Asamayama – The most exciting of the nearby mountains for me is the active volcano, Asamayama. In September of 2004, the volcano coughed and a couple of mornings later I found a thin layer of grey ash on my bicycle seat. Sometimes, even when the view to other mountains is relatively clear, Asamayama is hidden in haze. But it is visible throughout much of the autumn and winter season as a distinctive high cone, often with a small plume of smoke issuing from its crater. Because of its recent and frequent activity, the slopes have no forest cover and thus it sports a stark white cloak in winter, another factor that makes it stand out from the other mountains whose trees hide the snow cover. Just below Asama and to the left of the mountain is the rotten-stump skyline of Myogisan – another ancient volcano and Nihyakumeizan. To the right of Asama and far in the distance lies Kusatsu Shiranesan, however, even though it lies in a direct line from Konosu without any higher peaks in front, since beginning this mountain identity quest in earnest I have not been able to confirm if it is visible from Konosu or if the hulking form of Asama doesn’t block the view.

Asamayama 浅間山 seen from Arakawa Panorama Park in Konosu City. Photo added November 21, 2012.


The low but ragged peaks of Myogisan 妙義山 as seen from Arakawa Panorama Park in Konosu. Photo added November 21, 2012.

Tateshinayama? – One day last year I looked over to Ryogamisan on a clear January day and thought I could see some white peaks in the distance, behind the mountain. Were they mountains or just clouds? Because haze frequently obscures views beyond the nearest mountains, it was quite some time before I had a chance to see those mysterious white “peaks” again. I kept it in mind to check the map and last week, after spotting them again, I decided to check and found that in that direction, just to the right of Ryogamisan, I might be able to see the north end of Yatsugatake, including Tateshinayama. I had believed these mountains were just too far away to see but the map confirms that there are no higher mountains between Tateshinayama and Ryogamisan. If I can indeed see a range of white mountains in winter they should be Tateshinayama and its neighbours.

(Update: November 21, 2012. From Gyoda it’s possible to see Tengudake, Ioudake, Yokodake, and the final slope of Akadake. See photo below. From Kumagaya, Akadake should be visible too.)

The white peaks in the far distance are those of Yatsugatake 八ヶ岳, 90 kilometres away. Seen here from the highest burial mound at the Sakitama Burial Mound Park in Gyoda City. Photo added November 21, 2012.


From right to left, the distant snowy peaks are: Ioudake 硫黄岳, Yokodake 横岳, and the slope leading up and disappearing behind the closer blue peak is the slope to the peak of Akadake 赤岳.


The distant white peak is Tengudake 天狗岳 of Yatsugatake.

Ryogamisan, Kobushigatake, Kumotoriyama – Ryogamisan is one of the most easily identifiable mountains around Konosu and the one with the most distinctive shape. For many years I have looked at its serrated incisor-like shape, biting into the sky. I long since thought about climbing it and in September of 2010 I finally did. I returned again in May of 2011 because I enjoyed the short but steep climb so much and the scenery was beautiful on the way up. Kobushigatake and Kumotoriyama I knew should be visible from Konosu because from the upper deck at Kita Konosu Station I have a great view of the Okutama Chichibu Mountains and some peaks in the background are definitely higher than other closer ones. Checking with my phone map the other morning I found Kobushigatake but couldn’t confirm which was Kumotoriyama exactly before my train arrived.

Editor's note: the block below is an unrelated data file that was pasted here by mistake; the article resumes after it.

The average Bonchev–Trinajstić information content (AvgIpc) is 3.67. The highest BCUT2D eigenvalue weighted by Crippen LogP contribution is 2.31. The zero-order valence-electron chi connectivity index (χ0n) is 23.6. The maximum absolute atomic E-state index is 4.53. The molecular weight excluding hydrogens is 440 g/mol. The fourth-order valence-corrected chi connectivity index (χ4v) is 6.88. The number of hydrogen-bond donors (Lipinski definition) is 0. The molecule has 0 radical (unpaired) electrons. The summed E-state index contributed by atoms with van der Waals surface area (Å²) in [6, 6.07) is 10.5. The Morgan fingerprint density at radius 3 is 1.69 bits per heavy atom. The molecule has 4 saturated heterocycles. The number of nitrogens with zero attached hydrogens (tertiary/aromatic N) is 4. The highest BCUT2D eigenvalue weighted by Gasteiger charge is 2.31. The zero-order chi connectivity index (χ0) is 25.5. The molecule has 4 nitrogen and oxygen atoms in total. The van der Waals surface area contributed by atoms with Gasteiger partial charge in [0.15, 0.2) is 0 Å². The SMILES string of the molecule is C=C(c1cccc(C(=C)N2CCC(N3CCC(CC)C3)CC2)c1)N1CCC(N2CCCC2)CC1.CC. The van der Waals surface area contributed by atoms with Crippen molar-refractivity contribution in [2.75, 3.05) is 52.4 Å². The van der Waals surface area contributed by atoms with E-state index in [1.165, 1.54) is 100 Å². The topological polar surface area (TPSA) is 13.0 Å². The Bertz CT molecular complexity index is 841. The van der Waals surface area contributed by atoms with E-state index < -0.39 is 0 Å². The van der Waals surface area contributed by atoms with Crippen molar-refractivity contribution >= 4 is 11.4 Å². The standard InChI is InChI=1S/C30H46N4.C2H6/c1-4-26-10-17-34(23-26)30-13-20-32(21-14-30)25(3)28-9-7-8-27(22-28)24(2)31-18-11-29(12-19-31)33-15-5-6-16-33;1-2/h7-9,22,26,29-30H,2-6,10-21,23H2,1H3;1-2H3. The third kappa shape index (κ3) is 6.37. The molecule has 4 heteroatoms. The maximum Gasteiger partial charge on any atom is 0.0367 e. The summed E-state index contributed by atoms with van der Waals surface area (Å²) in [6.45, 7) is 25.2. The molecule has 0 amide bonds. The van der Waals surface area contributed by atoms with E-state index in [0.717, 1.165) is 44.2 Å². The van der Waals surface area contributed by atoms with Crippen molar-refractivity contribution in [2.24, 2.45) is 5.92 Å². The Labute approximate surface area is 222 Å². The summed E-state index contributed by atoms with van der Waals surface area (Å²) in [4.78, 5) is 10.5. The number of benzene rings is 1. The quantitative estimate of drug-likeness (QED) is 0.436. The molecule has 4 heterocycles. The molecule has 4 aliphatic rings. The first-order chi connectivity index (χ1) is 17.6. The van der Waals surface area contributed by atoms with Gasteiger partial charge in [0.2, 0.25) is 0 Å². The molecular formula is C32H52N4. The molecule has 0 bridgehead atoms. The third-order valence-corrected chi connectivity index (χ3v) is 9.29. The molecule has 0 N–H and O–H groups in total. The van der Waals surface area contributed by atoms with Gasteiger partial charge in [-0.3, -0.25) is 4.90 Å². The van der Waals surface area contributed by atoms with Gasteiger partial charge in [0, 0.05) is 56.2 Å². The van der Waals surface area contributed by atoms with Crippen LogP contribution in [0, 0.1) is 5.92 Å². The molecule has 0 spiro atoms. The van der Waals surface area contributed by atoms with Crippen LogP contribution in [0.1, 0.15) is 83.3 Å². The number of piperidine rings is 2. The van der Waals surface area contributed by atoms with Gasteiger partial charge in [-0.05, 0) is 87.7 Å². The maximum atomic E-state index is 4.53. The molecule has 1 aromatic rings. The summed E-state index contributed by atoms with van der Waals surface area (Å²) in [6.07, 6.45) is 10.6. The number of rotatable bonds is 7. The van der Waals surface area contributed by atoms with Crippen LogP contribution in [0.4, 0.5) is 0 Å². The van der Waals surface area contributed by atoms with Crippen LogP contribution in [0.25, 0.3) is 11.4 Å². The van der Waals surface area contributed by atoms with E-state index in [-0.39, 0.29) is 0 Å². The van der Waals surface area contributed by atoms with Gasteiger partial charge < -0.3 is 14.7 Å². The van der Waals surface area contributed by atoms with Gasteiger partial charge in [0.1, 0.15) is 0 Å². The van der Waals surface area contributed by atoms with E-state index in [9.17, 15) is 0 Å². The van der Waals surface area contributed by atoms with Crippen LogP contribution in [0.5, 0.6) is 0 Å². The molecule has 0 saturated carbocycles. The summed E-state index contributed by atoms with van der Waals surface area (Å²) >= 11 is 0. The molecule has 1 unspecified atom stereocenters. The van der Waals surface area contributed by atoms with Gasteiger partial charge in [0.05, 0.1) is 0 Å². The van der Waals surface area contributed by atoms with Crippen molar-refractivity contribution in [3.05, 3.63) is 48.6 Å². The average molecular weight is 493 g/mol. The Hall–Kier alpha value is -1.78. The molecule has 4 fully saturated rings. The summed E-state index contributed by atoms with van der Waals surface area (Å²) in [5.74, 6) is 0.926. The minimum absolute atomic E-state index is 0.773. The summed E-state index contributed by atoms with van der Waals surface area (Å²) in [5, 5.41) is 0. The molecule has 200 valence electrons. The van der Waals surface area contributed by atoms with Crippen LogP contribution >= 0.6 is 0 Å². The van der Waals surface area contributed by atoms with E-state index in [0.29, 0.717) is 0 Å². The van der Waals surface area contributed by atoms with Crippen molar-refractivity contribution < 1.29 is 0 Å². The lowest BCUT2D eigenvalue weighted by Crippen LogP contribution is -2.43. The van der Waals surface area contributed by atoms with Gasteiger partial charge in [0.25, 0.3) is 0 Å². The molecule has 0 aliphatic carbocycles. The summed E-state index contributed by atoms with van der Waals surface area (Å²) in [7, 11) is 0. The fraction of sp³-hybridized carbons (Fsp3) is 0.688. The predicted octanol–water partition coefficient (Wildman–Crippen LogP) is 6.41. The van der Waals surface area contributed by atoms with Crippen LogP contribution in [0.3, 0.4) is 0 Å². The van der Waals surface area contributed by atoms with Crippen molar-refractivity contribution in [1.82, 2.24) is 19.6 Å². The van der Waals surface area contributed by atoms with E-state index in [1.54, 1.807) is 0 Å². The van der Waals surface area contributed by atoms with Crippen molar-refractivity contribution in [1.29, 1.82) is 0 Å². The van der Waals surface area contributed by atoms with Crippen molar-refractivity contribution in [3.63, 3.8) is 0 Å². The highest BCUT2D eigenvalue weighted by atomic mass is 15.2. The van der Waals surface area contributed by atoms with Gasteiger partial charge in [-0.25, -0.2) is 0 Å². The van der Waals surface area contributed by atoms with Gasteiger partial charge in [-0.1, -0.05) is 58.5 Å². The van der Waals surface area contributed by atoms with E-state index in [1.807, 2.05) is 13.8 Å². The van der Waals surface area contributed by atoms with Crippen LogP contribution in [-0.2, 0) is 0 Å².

Kumotoriyama 雲取山 is the distant peak just slightly left of the exact centre of this image. The prominent peak in the right side of the photo is Bukozan 武甲山, a Nihyakumeizan. Seen from Arakawa Panorama Park in Konosu City. Photo added November 21, 2012.

Daibosatsurei 大菩薩嶺 – Left of the higher Okutama Chichibu Mountains are a few more peaks in front of Fujisan. I never paid them much attention until I discovered (just last night) that another Hyakumeizan, Daibosatsurei, raises its summit there. For now I can’t be sure exactly which peak it is, but there are no higher mountains between Konosu and Daibosatsurei, so I think I can count it on my list of visible Hyakumeizan.

Fujisan – Easily identified when visible, Fujisan this morning was a gorgeous white swam wing that looked positively huge in spite of the 100 kilometre distance.

Fujisan 富士山 seen from Arakawa Panorama Park in Konosu City. Photo added November 21, 2012.

Tanzawasan 丹沢山 – From the roof of the five-story building in Saitama City where my work place used to be located, I could see a crest of mountains just to the left of Fujisan. Were these the mountains of Hakone? Or were they the Tansawa Mountains? Last week I checked the map and learned that they were the Tansawa Mountains. From a bridge in Konosu, I looked over towards Fujisan and to the left of it I spotted the same crest of mountains. Which summit is exactly Tanzawasan I am not sure but I would guess the highest one is.

So, from around Konosu, Gyoda and Kumagaya Cities in Saitama, it is possible to see:
Tsukubasan
Nantaisan
Nikko Shiranesan
Sukaisan
Hotakayama
Akagiyama
Tanigawadake
Asamayama
Akadake
Ryogamisan
Kobushigatake
Kumotoriyama
Daibosatsurei
Fujisan
Tanzawasan

And it may be possible to see:
Nasudake
Kusatsu Shiranesan

I will be looking at the mountains carefully when the sky is clear, though spring haze will begin making them harder to see. And someday I hope to add my own photos and re-post this in parts with maps and satellite images. That would be cool.